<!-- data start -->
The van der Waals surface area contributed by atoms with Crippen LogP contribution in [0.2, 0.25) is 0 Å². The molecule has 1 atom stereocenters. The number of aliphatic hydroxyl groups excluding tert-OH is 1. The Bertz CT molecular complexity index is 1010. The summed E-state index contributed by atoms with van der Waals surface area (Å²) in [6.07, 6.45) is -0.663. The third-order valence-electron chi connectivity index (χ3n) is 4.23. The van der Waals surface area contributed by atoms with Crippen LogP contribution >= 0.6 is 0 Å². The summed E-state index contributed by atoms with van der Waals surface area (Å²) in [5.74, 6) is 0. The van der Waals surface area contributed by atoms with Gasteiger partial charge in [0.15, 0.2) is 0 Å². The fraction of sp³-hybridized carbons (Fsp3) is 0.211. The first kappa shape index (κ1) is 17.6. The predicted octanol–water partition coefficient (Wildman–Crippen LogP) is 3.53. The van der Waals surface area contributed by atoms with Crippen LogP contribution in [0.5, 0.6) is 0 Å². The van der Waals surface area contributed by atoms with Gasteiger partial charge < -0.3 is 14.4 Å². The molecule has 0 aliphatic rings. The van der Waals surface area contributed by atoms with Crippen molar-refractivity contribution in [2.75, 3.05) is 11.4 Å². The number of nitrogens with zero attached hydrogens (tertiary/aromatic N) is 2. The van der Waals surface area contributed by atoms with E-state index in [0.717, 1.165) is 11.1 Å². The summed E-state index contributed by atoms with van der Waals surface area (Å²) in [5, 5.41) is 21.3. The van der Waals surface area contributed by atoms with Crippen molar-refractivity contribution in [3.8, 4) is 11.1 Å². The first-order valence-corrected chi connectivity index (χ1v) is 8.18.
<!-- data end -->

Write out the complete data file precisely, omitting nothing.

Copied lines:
The van der Waals surface area contributed by atoms with Crippen LogP contribution in [0.2, 0.25) is 0 Å². The molecule has 1 atom stereocenters. The number of aliphatic hydroxyl groups excluding tert-OH is 1. The Bertz CT molecular complexity index is 1010. The summed E-state index contributed by atoms with van der Waals surface area (Å²) in [6.07, 6.45) is -0.663. The third-order valence-electron chi connectivity index (χ3n) is 4.23. The van der Waals surface area contributed by atoms with Crippen LogP contribution >= 0.6 is 0 Å². The summed E-state index contributed by atoms with van der Waals surface area (Å²) in [5.74, 6) is 0. The van der Waals surface area contributed by atoms with Gasteiger partial charge in [0.15, 0.2) is 0 Å². The fraction of sp³-hybridized carbons (Fsp3) is 0.211. The first kappa shape index (κ1) is 17.6. The predicted octanol–water partition coefficient (Wildman–Crippen LogP) is 3.53. The van der Waals surface area contributed by atoms with Crippen LogP contribution in [0.5, 0.6) is 0 Å². The van der Waals surface area contributed by atoms with Gasteiger partial charge < -0.3 is 14.4 Å². The molecule has 0 aliphatic rings. The van der Waals surface area contributed by atoms with Crippen molar-refractivity contribution in [2.75, 3.05) is 11.4 Å². The number of nitrogens with zero attached hydrogens (tertiary/aromatic N) is 2. The van der Waals surface area contributed by atoms with E-state index in [0.717, 1.165) is 11.1 Å². The summed E-state index contributed by atoms with van der Waals surface area (Å²) in [5, 5.41) is 21.3. The van der Waals surface area contributed by atoms with Crippen molar-refractivity contribution in [3.8, 4) is 11.1 Å². The first-order valence-corrected chi connectivity index (χ1v) is 8.18.